I love the Florida Keys but haven't been there for several years now. What I love most are the islands that aren't over populated and simply tourist attractions. I stumbled upon No Name Key when trying to find the Key Deer. We never did find one but the reserve for them makes up the largest part of No Name. Yes, the name is No Name and has been in some of the earliest maps.
No Name is a unique Key because the residents did not have electric power until last year. At first the power company didn't want to run the cables, then the residents built up a self reliant lifestyle and enjoyed living off the grid. However, some of the residents decided solar wasn't enough and wanted air conditioning. A long legal battle ensued and after twenty years it was resolved and power lines were connected to the first house in 2013. You can read the details on the web.
The legal battle isn't what makes this island unique at least for the writing of this post. There are several little things. One of them being that it is made from oolitic limestone not Key Largo limestone. This is important because oolitic limestone is a natural filter for salt water to become fresh. So you will find little pools of fresh water on the island.
It's a relatively small island with 1,140 acres, about a mile wide and two miles long. Homesteading in the 1870's and on were some of the first inhabitants of the island. When we think homesteading many don't realize that Florida was a part of the Homesteading experience but rather we think of going west.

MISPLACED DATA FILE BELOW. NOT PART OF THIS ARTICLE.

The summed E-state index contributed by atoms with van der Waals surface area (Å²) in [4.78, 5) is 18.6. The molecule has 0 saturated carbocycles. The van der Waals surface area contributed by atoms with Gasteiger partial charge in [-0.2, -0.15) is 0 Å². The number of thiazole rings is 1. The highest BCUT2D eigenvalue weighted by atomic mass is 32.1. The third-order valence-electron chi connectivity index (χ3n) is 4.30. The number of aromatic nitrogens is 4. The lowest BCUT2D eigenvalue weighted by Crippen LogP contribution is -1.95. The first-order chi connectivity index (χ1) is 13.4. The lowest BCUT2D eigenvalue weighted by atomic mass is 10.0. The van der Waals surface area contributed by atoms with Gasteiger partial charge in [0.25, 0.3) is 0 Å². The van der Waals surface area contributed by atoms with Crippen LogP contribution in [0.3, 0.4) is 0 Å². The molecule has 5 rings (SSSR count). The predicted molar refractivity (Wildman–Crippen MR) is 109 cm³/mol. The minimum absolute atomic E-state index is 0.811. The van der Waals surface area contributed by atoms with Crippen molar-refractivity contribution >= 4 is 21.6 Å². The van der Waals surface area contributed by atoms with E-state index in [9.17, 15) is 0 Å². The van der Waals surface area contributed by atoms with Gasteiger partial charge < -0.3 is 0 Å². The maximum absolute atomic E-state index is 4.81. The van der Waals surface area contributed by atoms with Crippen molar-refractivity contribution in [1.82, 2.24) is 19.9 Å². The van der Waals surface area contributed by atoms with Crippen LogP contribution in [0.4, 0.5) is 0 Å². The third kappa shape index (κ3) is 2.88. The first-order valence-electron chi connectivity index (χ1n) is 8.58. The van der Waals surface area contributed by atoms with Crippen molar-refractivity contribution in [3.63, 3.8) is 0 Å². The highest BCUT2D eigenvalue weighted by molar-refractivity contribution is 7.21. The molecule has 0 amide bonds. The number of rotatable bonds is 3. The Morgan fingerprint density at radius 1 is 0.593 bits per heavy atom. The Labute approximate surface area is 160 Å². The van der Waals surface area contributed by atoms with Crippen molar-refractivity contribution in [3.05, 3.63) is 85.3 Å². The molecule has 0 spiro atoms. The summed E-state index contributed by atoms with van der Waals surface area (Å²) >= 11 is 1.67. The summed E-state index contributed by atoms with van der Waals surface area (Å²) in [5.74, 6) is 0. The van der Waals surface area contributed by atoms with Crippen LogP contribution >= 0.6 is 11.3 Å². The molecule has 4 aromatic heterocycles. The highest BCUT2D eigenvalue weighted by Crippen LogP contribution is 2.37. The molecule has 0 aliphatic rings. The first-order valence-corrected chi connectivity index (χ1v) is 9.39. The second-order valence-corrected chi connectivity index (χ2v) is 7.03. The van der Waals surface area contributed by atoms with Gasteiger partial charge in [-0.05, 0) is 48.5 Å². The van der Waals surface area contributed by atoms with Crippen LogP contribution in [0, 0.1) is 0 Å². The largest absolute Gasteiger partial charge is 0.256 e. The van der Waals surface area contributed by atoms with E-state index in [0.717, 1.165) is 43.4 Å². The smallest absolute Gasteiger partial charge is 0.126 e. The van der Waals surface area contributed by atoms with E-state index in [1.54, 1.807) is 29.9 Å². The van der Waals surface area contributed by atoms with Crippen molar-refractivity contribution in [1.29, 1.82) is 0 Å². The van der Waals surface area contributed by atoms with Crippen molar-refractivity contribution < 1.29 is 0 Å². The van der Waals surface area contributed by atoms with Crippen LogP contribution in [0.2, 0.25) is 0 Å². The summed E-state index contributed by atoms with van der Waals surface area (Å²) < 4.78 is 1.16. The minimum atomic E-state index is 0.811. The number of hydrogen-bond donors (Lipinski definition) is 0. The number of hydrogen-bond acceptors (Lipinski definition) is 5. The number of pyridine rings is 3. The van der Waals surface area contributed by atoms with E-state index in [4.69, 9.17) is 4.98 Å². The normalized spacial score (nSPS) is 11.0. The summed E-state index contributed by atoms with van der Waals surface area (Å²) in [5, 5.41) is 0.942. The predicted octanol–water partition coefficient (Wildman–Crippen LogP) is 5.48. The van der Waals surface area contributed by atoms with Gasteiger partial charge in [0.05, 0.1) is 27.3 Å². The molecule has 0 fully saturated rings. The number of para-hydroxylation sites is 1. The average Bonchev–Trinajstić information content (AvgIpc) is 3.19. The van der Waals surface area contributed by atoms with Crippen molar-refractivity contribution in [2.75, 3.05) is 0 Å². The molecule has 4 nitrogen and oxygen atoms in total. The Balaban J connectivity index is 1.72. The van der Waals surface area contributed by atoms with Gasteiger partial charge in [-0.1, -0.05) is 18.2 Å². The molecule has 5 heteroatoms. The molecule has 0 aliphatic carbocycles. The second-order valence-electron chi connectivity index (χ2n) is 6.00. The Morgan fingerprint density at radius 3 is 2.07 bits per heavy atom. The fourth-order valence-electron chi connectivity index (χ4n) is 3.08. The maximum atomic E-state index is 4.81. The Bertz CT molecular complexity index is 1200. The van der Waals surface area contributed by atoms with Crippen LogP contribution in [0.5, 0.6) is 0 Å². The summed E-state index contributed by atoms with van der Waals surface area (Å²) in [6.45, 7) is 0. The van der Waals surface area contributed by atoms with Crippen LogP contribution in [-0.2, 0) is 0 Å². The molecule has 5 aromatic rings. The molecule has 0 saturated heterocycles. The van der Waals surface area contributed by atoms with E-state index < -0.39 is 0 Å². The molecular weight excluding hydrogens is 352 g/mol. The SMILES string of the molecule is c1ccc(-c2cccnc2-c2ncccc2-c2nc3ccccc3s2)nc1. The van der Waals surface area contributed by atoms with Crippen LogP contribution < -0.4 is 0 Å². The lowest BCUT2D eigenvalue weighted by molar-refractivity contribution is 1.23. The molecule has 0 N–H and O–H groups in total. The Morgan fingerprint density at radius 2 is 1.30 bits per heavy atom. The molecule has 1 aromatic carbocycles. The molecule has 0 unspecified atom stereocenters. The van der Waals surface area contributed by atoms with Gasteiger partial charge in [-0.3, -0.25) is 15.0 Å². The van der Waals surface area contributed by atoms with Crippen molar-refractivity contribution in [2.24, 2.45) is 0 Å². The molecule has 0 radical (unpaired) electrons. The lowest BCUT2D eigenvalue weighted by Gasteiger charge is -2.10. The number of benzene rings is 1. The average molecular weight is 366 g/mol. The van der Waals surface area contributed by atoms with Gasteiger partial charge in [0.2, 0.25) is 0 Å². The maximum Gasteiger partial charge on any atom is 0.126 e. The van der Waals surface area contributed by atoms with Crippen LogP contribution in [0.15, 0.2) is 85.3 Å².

Back when Flagler was building his railroad to connect the keys to Miami a ferry landing was put in and was used until the highway went in. There's a great clip from a 1935 advertisement of how people actually traveled down to the Keys in the early days. If you watch you'll see how Key West used to look before it was built up. 1935 Ad You'll want to stop at a minute and a half since the ad goes on about other Chevrolet News.
As I mentioned earlier No Name Key is mostly a Preserve for the Key Deer. The key deer is smaller than a regular deer and they were nearly drove to extinction. Today they are coming back and still endangered but not nearly as much as before. National Key Deer Refuge Headquarters is on Big Pine Key but the preserve is on No Name Key. You can find videos of these deer coming right up to the tourists hands and licking them. You are not allowed to feed the deer.
As with any local history there is always a character or two and No Name is no exception. Nicolas Mateovitch, an old Russian settler who homesteaded 160 acres of land on the Key in 1868 was such a character. He was Russian who came by way of Cuba. If you're interested in learning more about Nicolas, I'd encourage you to.
One of the items that Nicholas planted (I don't know if they were native to No Name or not) was Sapodilla. It is said this fruit is very sweet and tastes a bit like brown sugar when ripe, so I have read.
Lynn A. Coleman is an award winning & best-selling author who makes her home in Keystone Heights, Florida, with her husband of 40 years. Lynn's newest novel "Winning the Captain's Heart" released the first of this month. It is the first in her Historical St. Augustine, FL. series.
Check out her 19th Century Historical Tidbits Blog if you like exploring different tidbits of history.